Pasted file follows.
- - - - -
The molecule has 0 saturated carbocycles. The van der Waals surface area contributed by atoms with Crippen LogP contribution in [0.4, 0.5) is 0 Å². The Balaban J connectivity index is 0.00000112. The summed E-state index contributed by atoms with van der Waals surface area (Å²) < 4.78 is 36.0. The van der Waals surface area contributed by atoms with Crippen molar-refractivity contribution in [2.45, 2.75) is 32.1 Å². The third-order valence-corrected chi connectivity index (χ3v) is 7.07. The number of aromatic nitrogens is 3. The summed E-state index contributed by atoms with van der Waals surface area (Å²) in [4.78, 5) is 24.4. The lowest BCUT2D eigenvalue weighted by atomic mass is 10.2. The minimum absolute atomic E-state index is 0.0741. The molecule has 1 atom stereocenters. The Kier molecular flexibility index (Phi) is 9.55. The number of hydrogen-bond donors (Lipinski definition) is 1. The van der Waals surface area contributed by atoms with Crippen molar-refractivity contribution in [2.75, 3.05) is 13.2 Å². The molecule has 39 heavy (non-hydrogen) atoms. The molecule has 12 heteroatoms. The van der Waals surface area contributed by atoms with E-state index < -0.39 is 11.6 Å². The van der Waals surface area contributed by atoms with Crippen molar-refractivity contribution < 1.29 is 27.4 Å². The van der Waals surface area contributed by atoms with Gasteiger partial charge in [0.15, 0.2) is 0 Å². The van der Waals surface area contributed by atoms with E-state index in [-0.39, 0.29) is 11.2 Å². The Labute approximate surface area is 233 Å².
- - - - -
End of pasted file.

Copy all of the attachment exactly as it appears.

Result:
The molecule has 0 saturated carbocycles. The van der Waals surface area contributed by atoms with Crippen LogP contribution in [0.4, 0.5) is 0 Å². The Balaban J connectivity index is 0.00000112. The summed E-state index contributed by atoms with van der Waals surface area (Å²) < 4.78 is 36.0. The van der Waals surface area contributed by atoms with Crippen molar-refractivity contribution in [2.45, 2.75) is 32.1 Å². The third-order valence-corrected chi connectivity index (χ3v) is 7.07. The number of aromatic nitrogens is 3. The summed E-state index contributed by atoms with van der Waals surface area (Å²) in [4.78, 5) is 24.4. The lowest BCUT2D eigenvalue weighted by atomic mass is 10.2. The minimum absolute atomic E-state index is 0.0741. The molecule has 1 atom stereocenters. The Kier molecular flexibility index (Phi) is 9.55. The number of hydrogen-bond donors (Lipinski definition) is 1. The van der Waals surface area contributed by atoms with Crippen molar-refractivity contribution in [2.75, 3.05) is 13.2 Å². The molecule has 39 heavy (non-hydrogen) atoms. The molecule has 12 heteroatoms. The van der Waals surface area contributed by atoms with E-state index < -0.39 is 11.6 Å². The van der Waals surface area contributed by atoms with Crippen molar-refractivity contribution < 1.29 is 27.4 Å². The van der Waals surface area contributed by atoms with Gasteiger partial charge in [0.15, 0.2) is 0 Å². The van der Waals surface area contributed by atoms with E-state index in [-0.39, 0.29) is 11.2 Å². The Labute approximate surface area is 233 Å².